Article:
But now, in his utterly surprising move to give up one of the state’s highly-valued Senate seats, Trent seems back on his game of only making closely calculated career moves.
My instincts tell me Trent is pulling a two-pronged maneuver: First, like baseball’s classic Tinker to Evers to Chance double play trio, Trent starts the double play, flips the ball to Gov. Haley Barbour, who pegs the now-golden pellet to young Chip Pickering. Pickering conveniently several months ago said he would shed his House uniform, to “spend more time with my family.”
This deal likely has been in the making for a long time, because Trent years ago made it clear Chip was under his tutelage. There’s also a matter of $1.4 million in cash left in Lott’s federal election campaign account. By law, he can’t pocket it, but he can transfer it to his anointed successor. The second prong of Trent Lott’s post-resignation venture stresses the word Lott – as in lots of money. The likelihood is Trent will head for the congressional “Revolving Door” and join 180 ex-colleagues in green pastures as a K-Street lobbyist on the Hill.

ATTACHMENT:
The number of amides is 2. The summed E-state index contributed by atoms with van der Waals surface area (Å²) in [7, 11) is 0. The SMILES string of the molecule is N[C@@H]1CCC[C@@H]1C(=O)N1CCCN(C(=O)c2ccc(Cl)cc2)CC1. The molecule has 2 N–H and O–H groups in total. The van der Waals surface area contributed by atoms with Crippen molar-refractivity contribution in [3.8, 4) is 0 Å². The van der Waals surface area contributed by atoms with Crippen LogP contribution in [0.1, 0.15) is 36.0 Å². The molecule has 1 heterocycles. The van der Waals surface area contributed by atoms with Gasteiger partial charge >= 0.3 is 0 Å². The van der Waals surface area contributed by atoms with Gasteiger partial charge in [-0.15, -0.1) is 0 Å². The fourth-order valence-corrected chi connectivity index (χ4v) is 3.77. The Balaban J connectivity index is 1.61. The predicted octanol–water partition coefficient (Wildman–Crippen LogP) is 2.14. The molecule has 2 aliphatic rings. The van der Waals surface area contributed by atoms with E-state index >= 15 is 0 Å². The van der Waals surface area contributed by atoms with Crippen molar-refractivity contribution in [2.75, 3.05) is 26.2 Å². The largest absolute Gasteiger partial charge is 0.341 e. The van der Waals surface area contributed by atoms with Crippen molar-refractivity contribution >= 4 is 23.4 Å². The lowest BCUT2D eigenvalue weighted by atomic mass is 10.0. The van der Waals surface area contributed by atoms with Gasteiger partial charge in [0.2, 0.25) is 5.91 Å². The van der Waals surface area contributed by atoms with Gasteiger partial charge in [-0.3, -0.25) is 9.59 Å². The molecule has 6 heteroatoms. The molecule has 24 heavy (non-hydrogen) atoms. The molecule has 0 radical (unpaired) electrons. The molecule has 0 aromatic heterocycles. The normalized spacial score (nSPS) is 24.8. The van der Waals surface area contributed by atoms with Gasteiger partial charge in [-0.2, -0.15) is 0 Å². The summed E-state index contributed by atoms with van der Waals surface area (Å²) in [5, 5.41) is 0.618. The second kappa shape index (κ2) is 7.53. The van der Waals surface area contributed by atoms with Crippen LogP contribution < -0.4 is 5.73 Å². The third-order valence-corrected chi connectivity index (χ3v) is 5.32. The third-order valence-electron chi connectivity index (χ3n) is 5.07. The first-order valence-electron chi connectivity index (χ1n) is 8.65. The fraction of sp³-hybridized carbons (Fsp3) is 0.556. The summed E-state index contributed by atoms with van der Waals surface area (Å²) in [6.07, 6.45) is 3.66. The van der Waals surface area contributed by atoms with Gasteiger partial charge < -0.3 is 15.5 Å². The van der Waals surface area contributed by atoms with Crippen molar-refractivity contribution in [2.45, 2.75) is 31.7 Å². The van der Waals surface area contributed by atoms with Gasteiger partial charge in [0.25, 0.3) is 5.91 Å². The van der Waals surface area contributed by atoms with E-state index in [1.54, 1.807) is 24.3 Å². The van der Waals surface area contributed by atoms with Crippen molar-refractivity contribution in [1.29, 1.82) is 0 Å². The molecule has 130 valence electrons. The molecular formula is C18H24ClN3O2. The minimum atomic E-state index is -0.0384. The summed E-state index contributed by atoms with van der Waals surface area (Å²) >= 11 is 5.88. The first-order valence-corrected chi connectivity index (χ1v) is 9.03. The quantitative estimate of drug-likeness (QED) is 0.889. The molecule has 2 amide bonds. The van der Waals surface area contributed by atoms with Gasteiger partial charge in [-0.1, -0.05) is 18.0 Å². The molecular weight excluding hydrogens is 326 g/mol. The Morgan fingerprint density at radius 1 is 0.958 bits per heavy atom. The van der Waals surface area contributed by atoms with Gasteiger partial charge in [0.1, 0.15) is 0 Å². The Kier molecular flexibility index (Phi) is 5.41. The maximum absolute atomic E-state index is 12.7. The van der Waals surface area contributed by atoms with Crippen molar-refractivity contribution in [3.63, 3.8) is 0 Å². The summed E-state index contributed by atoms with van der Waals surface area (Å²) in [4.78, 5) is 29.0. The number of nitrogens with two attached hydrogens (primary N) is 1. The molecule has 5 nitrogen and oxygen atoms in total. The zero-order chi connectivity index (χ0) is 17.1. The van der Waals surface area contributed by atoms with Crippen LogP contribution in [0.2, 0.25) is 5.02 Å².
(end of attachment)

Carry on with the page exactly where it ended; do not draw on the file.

What’s important now is the precise timing of Lott’s resignation: whether it is effective in 2007, or spills over into 2008. By making his resignation effective in 2007, Lott can avoid a new rule requiring senators to wait two years before they can lobby their former colleagues.